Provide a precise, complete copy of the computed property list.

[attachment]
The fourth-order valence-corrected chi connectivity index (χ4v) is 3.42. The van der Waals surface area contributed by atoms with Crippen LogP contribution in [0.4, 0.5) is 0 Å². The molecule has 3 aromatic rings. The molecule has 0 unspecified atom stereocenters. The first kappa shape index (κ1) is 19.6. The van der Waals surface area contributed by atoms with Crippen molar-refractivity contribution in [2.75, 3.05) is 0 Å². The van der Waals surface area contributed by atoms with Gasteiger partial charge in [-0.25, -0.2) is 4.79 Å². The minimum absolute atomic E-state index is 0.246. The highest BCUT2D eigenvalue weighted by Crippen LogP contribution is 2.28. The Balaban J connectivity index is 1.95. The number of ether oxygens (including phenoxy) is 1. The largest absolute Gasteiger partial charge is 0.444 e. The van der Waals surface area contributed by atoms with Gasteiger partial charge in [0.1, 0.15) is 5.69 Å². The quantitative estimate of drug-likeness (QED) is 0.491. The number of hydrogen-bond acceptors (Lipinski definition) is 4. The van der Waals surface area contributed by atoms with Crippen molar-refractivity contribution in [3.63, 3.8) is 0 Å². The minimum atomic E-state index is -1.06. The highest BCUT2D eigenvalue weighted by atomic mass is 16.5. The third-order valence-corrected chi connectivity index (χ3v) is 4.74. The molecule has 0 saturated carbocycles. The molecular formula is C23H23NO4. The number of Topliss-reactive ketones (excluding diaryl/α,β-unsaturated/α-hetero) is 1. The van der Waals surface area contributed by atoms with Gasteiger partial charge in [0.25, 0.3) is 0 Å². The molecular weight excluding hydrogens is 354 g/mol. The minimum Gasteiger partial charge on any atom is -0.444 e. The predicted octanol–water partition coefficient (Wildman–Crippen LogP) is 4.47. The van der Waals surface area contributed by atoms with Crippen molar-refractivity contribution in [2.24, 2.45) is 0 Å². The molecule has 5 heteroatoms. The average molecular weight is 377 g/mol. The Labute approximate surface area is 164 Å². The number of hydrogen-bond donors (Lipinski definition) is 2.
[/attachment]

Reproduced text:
The fourth-order valence-corrected chi connectivity index (χ4v) is 3.42. The van der Waals surface area contributed by atoms with Crippen LogP contribution in [0.4, 0.5) is 0 Å². The molecule has 3 aromatic rings. The molecule has 0 unspecified atom stereocenters. The first kappa shape index (κ1) is 19.6. The van der Waals surface area contributed by atoms with Crippen molar-refractivity contribution in [2.75, 3.05) is 0 Å². The van der Waals surface area contributed by atoms with Gasteiger partial charge in [-0.25, -0.2) is 4.79 Å². The minimum absolute atomic E-state index is 0.246. The highest BCUT2D eigenvalue weighted by Crippen LogP contribution is 2.28. The Balaban J connectivity index is 1.95. The number of ether oxygens (including phenoxy) is 1. The largest absolute Gasteiger partial charge is 0.444 e. The van der Waals surface area contributed by atoms with Gasteiger partial charge in [0.1, 0.15) is 5.69 Å². The quantitative estimate of drug-likeness (QED) is 0.491. The number of hydrogen-bond acceptors (Lipinski definition) is 4. The van der Waals surface area contributed by atoms with Crippen molar-refractivity contribution in [3.63, 3.8) is 0 Å². The minimum atomic E-state index is -1.06. The highest BCUT2D eigenvalue weighted by atomic mass is 16.5. The third-order valence-corrected chi connectivity index (χ3v) is 4.74. The molecule has 0 saturated carbocycles. The molecular formula is C23H23NO4. The number of Topliss-reactive ketones (excluding diaryl/α,β-unsaturated/α-hetero) is 1. The van der Waals surface area contributed by atoms with Gasteiger partial charge in [0.25, 0.3) is 0 Å². The molecular weight excluding hydrogens is 354 g/mol. The minimum Gasteiger partial charge on any atom is -0.444 e. The predicted octanol–water partition coefficient (Wildman–Crippen LogP) is 4.47. The van der Waals surface area contributed by atoms with Crippen molar-refractivity contribution in [2.24, 2.45) is 0 Å². The molecule has 5 heteroatoms. The average molecular weight is 377 g/mol. The Labute approximate surface area is 164 Å². The number of hydrogen-bond donors (Lipinski definition) is 2.